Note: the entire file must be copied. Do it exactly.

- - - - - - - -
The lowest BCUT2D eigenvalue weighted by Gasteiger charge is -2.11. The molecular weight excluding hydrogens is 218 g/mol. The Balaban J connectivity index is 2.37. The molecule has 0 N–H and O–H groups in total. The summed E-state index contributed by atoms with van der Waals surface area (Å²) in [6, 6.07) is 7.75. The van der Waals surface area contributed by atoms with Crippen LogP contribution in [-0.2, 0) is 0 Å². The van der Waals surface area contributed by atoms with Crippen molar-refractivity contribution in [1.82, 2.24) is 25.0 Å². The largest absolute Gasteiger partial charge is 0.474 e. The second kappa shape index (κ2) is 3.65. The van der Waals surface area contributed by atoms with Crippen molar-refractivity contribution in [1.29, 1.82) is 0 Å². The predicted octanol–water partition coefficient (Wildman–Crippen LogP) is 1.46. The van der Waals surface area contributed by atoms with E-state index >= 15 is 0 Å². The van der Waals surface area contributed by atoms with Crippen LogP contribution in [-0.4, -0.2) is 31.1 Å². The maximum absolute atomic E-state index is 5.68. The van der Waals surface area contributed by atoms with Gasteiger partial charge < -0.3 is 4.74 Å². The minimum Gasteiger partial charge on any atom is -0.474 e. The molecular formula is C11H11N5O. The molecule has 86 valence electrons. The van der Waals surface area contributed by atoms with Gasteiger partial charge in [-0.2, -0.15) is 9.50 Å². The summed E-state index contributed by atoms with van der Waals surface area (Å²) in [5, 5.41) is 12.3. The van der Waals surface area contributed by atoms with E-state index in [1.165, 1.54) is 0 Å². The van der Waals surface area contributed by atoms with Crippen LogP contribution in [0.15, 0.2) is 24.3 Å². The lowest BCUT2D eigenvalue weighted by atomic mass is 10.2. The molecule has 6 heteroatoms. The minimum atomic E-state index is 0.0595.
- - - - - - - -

The lowest BCUT2D eigenvalue weighted by Gasteiger charge is -2.11. The molecular weight excluding hydrogens is 218 g/mol. The Balaban J connectivity index is 2.37. The molecule has 0 N–H and O–H groups in total. The summed E-state index contributed by atoms with van der Waals surface area (Å²) in [6, 6.07) is 7.75. The van der Waals surface area contributed by atoms with Crippen LogP contribution in [-0.2, 0) is 0 Å². The van der Waals surface area contributed by atoms with Crippen molar-refractivity contribution in [1.82, 2.24) is 25.0 Å². The largest absolute Gasteiger partial charge is 0.474 e. The second kappa shape index (κ2) is 3.65. The van der Waals surface area contributed by atoms with Crippen molar-refractivity contribution in [1.29, 1.82) is 0 Å². The predicted octanol–water partition coefficient (Wildman–Crippen LogP) is 1.46. The van der Waals surface area contributed by atoms with E-state index >= 15 is 0 Å². The van der Waals surface area contributed by atoms with Crippen LogP contribution in [-0.4, -0.2) is 31.1 Å². The maximum absolute atomic E-state index is 5.68. The van der Waals surface area contributed by atoms with Gasteiger partial charge < -0.3 is 4.74 Å². The minimum Gasteiger partial charge on any atom is -0.474 e. The molecular formula is C11H11N5O. The molecule has 86 valence electrons. The van der Waals surface area contributed by atoms with Gasteiger partial charge in [-0.2, -0.15) is 9.50 Å². The summed E-state index contributed by atoms with van der Waals surface area (Å²) in [5, 5.41) is 12.3. The van der Waals surface area contributed by atoms with E-state index in [1.165, 1.54) is 0 Å². The van der Waals surface area contributed by atoms with Crippen LogP contribution in [0.15, 0.2) is 24.3 Å². The lowest BCUT2D eigenvalue weighted by atomic mass is 10.2. The molecule has 6 heteroatoms. The minimum atomic E-state index is 0.0595.